I What is the size of a photon?

1. Jan 27, 2016

wavepax

Since the photon is a wave, the answer is similar to the answer to the question, "What is the size of a wave?" The size of a photon depends on how precisely you know the photon's momentum, or equivalently, by deBroglie's relations, how precisely you know the photon's spatial frequency (= f = 1 / λ). This is true of all waveforms/signals, and is summarized by the Δx × Δf = constant theorem.

What if a photon imparts it's energy to an electron in an atom? The photon will then had to of transferred all of its energy to the electron wave, Standard quantum mechanics states that the photon wave function collapses, but gives no explanation as to how this happens. Standard quantum mechanics regards the waveform as giving only probabilistic information, and that modeling is content with only knowing the probability that a collapse will happen, not how it happens.

2. Jan 27, 2016

Simon Bridge

Can you support this assertion? A photon is usually described either as a quanta of light or the particle that mediates the electromagnetic interaction ... either way, it is a particle and obeys the laws of particle physics. The question of whether a photon is a partical or a wave is well discussed by Feynman (see bottom).

In QM it is not useful to describe the size of an object in terms of it's spacial extent ... but that would be a naive lay definition of size. To work out a photon's spacial extent, however, you'd have to look for the smallest volume that a photon has been confined to. The photon itself would be smaller than that.

Note: the $\Delta x$ and $\Delta f$ are, properly, the statistical uncertainties on position and frequency, not the spacial extent and bandwidth. That is, they don't tell you the size.

Technically it has been destroyed, it's energy going to the atomic state.
You appear to be thinking of deBroglie matter waves. This is an outdated concept no longer used except as a stepping-stone for students.
It is hard to tell though, because you seem to be confusing them with the wave-function in the wave mechanics formulation of quantum mechanics and also with electromagnetic light waves ... from the wave model of light. In other words, it looks like you are trying to use three different ways to model nature at the same time. This never ends well.

This bit is besides the point - the question you are trying to answer is "how big is a photon".

You have not actually answered the question... except maybe to say "it depends on how well you know the spacial frequency".
Well, "it depends" is pretty good:

I was at a lecture where the subject of "size" was being demonstrated ... the prof held up a variety of different shaped objects and asked the students to vote for which they thought was the smallest. There were all kinds, including a 1m long rod, a cube, a basket ball etc. Once the votes were in (the smallest being a ping pong ball) the prof held up a garden sieve and announced that to count as "small" it had to fit through that. The only object that qualified was the long rod.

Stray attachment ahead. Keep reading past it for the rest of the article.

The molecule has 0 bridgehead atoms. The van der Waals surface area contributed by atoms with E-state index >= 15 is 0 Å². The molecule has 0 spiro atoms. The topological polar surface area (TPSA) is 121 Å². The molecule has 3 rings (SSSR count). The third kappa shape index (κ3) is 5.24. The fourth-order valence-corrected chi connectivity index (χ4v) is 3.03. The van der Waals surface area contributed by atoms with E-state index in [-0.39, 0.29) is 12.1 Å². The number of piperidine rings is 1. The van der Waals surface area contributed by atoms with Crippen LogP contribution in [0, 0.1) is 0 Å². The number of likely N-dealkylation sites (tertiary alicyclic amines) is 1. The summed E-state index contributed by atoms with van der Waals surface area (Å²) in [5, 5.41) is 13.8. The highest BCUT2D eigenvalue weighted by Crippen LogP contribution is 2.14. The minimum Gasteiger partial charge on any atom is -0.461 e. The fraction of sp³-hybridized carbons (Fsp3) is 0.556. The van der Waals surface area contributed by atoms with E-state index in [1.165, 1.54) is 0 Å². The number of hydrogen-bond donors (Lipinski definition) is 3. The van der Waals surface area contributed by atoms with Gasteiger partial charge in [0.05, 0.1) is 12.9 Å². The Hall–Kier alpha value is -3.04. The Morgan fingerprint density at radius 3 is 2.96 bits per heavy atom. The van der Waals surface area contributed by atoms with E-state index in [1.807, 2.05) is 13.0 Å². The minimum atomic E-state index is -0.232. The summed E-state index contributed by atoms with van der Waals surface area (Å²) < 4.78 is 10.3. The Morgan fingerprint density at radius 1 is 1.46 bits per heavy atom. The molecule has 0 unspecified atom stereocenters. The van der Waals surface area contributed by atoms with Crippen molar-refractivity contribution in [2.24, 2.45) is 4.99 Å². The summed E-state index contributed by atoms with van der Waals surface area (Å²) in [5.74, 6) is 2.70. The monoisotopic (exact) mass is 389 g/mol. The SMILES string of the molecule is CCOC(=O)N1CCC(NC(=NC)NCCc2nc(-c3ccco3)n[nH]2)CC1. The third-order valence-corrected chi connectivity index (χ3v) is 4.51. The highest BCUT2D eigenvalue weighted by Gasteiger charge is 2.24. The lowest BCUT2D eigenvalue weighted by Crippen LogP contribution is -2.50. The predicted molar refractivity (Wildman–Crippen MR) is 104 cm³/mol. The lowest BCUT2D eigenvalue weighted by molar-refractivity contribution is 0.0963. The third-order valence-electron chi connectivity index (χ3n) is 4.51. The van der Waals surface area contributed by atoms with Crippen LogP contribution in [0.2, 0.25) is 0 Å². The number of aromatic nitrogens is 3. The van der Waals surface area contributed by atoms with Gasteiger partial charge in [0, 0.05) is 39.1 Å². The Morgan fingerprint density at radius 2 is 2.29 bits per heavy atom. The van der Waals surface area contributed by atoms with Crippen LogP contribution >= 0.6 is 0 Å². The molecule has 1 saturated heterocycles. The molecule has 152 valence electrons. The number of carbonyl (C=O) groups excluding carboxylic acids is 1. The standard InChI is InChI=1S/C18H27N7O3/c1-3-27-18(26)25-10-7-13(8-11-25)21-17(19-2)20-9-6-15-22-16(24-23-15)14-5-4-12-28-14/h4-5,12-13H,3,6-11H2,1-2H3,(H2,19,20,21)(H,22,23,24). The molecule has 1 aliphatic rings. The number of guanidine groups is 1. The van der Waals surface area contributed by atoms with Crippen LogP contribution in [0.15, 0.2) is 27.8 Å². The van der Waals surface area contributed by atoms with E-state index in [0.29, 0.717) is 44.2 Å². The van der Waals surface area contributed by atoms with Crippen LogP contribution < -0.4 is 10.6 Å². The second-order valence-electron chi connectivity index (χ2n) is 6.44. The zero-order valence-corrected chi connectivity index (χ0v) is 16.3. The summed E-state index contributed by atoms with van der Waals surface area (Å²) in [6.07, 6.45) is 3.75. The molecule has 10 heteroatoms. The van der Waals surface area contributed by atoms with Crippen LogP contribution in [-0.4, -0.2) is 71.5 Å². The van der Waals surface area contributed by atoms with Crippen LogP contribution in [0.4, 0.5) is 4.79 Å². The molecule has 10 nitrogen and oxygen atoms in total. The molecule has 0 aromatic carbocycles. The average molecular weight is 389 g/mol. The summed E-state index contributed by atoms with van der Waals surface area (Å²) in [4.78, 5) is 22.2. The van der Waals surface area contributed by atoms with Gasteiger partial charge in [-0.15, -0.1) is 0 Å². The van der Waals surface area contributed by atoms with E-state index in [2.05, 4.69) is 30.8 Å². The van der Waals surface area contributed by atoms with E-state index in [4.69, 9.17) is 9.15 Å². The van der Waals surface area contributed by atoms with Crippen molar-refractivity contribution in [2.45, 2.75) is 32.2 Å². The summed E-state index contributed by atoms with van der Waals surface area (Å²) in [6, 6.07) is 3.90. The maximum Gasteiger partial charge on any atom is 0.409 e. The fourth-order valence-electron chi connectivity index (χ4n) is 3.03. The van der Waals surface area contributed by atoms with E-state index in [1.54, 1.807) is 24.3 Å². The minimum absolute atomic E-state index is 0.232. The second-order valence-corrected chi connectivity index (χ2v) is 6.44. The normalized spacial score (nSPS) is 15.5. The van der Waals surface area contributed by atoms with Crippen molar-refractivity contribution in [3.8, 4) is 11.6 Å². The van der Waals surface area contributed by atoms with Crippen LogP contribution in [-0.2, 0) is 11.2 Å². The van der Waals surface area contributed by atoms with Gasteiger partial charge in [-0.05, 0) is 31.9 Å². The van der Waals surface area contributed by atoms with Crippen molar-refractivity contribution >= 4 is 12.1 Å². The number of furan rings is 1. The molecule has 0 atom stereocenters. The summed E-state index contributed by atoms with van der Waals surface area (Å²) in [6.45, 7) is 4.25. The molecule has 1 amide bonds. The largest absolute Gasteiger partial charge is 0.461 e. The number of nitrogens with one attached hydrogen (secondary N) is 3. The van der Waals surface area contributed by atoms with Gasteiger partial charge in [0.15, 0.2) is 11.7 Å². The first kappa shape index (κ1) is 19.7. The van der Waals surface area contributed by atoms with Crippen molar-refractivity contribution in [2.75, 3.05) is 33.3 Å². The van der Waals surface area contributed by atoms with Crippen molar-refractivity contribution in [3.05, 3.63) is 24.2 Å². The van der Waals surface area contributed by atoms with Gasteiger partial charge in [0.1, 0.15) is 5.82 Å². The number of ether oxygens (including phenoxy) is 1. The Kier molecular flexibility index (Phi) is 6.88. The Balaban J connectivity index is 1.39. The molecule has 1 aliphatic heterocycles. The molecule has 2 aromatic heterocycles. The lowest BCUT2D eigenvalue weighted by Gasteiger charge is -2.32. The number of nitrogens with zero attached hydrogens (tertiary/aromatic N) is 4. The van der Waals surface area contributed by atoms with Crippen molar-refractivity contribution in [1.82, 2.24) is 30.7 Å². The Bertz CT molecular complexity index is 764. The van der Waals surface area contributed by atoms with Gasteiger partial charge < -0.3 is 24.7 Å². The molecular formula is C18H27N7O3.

The point being that size depends on context. This is true in particle physics ... something is usefully big or small according to what size sieve it fits through ... this is usually described using the probability of a particular interaction: called a "cross-section" because it turns out to have units of area and is similar to the macroscopic idea of an "impact parameter".

You should tackle the question again: it's the sort of thing physicists get asked a lot. This time start out by figuring what the questioner means by "size" - since what counts depends on what the questioner want to use the photon for.

To get a better idea about how photons are treated, I would suggest the, very accessible, old but still relevant, Feynman QED lectures.
http://www.vega.org.uk/video/subseries/8

3. Jan 27, 2016

vanhees71

Argh. I should really try to finish my Insights article on photons...

First of all a photon is not a particle in the usual sense. It's represented by a one-quantum Fock state of the electromagnetic quantum field. It's not possible to boil this very abstract concept to something simpler, because then it gets wrong.

Second, a photon doesn't even have an observable that resembles all properties of a position observable which exists for massive quanta (and also for massless scalar and spin-1/2 but not for massless quanta for spin $\geq 1$).

Third, to define an extension of a quantum is non-trivial in any case. You have to define it as a property in terms of observables. E.g., the radius of a proton is usually given as the charge radius, which is defined through the electromagnetic form factors to be determined by scattering of electrons on protons or by "hydrogen bound states". Note that there is some unsolved riddle concerning the charge radius of the proton, because the value differs between the one defined by the usual electronic hydrogen and the muonic hydrogen-like bound states. For photons, I don't think that one has a meaningful definition of its extension at all!

4. Jan 27, 2016

Staff: Mentor

Although you'll find stuff in the pop-sci press that might mislead you into thinking that, it is not true. A thread that starts with a false premise is unlikely to turn out well, so this thread is closed.

If you search this forum you'll find a number of other threads discussing what a photon is and is not.